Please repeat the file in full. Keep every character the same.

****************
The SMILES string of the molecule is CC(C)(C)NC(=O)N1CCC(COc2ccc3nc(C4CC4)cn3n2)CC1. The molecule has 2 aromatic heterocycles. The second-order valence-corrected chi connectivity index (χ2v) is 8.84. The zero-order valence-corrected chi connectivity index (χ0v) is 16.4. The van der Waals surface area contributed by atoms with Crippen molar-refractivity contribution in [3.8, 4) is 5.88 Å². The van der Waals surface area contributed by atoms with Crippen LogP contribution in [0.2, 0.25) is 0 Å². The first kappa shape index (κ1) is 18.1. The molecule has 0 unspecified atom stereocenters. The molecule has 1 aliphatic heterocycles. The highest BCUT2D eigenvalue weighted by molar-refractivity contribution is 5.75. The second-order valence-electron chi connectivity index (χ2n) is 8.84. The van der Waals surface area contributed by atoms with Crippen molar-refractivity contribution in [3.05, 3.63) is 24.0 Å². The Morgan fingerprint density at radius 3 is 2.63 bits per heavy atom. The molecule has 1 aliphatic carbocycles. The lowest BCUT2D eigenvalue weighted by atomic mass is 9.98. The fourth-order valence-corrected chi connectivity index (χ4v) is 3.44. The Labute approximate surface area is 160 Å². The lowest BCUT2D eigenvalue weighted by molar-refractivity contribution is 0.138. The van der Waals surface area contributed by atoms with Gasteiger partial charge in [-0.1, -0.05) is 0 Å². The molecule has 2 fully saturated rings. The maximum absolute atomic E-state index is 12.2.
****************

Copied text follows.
The SMILES string of the molecule is CC(C)(C)NC(=O)N1CCC(COc2ccc3nc(C4CC4)cn3n2)CC1. The molecule has 2 aromatic heterocycles. The second-order valence-corrected chi connectivity index (χ2v) is 8.84. The zero-order valence-corrected chi connectivity index (χ0v) is 16.4. The van der Waals surface area contributed by atoms with Crippen molar-refractivity contribution in [3.8, 4) is 5.88 Å². The van der Waals surface area contributed by atoms with Crippen LogP contribution in [0.2, 0.25) is 0 Å². The first kappa shape index (κ1) is 18.1. The molecule has 0 unspecified atom stereocenters. The molecule has 1 aliphatic heterocycles. The highest BCUT2D eigenvalue weighted by molar-refractivity contribution is 5.75. The second-order valence-electron chi connectivity index (χ2n) is 8.84. The van der Waals surface area contributed by atoms with Crippen molar-refractivity contribution in [3.05, 3.63) is 24.0 Å². The Morgan fingerprint density at radius 3 is 2.63 bits per heavy atom. The molecule has 1 aliphatic carbocycles. The lowest BCUT2D eigenvalue weighted by atomic mass is 9.98. The fourth-order valence-corrected chi connectivity index (χ4v) is 3.44. The Labute approximate surface area is 160 Å². The lowest BCUT2D eigenvalue weighted by molar-refractivity contribution is 0.138. The van der Waals surface area contributed by atoms with Gasteiger partial charge in [-0.1, -0.05) is 0 Å². The molecule has 2 fully saturated rings. The maximum absolute atomic E-state index is 12.2.